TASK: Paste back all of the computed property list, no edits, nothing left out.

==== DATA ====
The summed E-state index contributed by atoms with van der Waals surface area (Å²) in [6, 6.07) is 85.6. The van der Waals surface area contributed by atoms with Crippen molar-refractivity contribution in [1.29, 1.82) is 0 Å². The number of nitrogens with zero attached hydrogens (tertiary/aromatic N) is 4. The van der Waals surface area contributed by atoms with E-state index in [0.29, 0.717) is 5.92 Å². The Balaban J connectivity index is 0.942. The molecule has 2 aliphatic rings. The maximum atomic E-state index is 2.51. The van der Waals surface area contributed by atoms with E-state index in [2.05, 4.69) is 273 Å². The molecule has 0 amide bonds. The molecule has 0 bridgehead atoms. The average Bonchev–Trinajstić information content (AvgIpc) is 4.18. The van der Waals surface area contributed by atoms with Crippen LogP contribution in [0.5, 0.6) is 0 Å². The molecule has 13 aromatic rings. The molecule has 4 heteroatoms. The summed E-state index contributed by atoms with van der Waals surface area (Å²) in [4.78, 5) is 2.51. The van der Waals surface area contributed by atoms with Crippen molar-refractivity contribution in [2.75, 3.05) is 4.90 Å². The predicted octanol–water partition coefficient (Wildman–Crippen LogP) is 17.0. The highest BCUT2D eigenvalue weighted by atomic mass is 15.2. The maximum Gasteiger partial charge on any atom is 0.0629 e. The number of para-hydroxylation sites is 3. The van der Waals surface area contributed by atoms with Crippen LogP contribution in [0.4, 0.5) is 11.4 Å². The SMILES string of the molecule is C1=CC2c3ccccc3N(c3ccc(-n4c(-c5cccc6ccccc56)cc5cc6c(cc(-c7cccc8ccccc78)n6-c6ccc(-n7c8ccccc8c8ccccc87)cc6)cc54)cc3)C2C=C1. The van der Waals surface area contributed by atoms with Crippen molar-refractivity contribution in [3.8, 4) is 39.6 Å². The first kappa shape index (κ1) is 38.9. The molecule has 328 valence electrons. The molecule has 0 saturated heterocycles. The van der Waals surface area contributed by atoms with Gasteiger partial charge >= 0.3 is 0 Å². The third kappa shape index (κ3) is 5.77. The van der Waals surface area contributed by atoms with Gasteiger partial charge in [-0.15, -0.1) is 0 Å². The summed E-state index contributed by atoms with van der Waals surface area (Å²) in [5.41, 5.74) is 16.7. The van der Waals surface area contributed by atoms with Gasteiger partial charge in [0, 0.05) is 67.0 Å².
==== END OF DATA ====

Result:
The summed E-state index contributed by atoms with van der Waals surface area (Å²) in [6, 6.07) is 85.6. The van der Waals surface area contributed by atoms with Crippen molar-refractivity contribution in [1.29, 1.82) is 0 Å². The number of nitrogens with zero attached hydrogens (tertiary/aromatic N) is 4. The van der Waals surface area contributed by atoms with E-state index in [0.29, 0.717) is 5.92 Å². The Balaban J connectivity index is 0.942. The molecule has 2 aliphatic rings. The maximum atomic E-state index is 2.51. The van der Waals surface area contributed by atoms with E-state index in [2.05, 4.69) is 273 Å². The molecule has 0 amide bonds. The molecule has 0 bridgehead atoms. The average Bonchev–Trinajstić information content (AvgIpc) is 4.18. The van der Waals surface area contributed by atoms with Crippen LogP contribution in [0.5, 0.6) is 0 Å². The molecule has 13 aromatic rings. The molecule has 4 heteroatoms. The summed E-state index contributed by atoms with van der Waals surface area (Å²) in [4.78, 5) is 2.51. The van der Waals surface area contributed by atoms with Crippen molar-refractivity contribution in [2.75, 3.05) is 4.90 Å². The predicted octanol–water partition coefficient (Wildman–Crippen LogP) is 17.0. The highest BCUT2D eigenvalue weighted by atomic mass is 15.2. The maximum Gasteiger partial charge on any atom is 0.0629 e. The number of para-hydroxylation sites is 3. The van der Waals surface area contributed by atoms with Crippen LogP contribution in [0.4, 0.5) is 11.4 Å². The SMILES string of the molecule is C1=CC2c3ccccc3N(c3ccc(-n4c(-c5cccc6ccccc56)cc5cc6c(cc(-c7cccc8ccccc78)n6-c6ccc(-n7c8ccccc8c8ccccc87)cc6)cc54)cc3)C2C=C1. The van der Waals surface area contributed by atoms with Crippen molar-refractivity contribution in [3.8, 4) is 39.6 Å². The first kappa shape index (κ1) is 38.9. The molecule has 328 valence electrons. The molecule has 0 saturated heterocycles. The van der Waals surface area contributed by atoms with Gasteiger partial charge >= 0.3 is 0 Å². The third kappa shape index (κ3) is 5.77. The van der Waals surface area contributed by atoms with Gasteiger partial charge in [-0.15, -0.1) is 0 Å². The summed E-state index contributed by atoms with van der Waals surface area (Å²) in [5.41, 5.74) is 16.7. The van der Waals surface area contributed by atoms with Gasteiger partial charge in [0, 0.05) is 67.0 Å².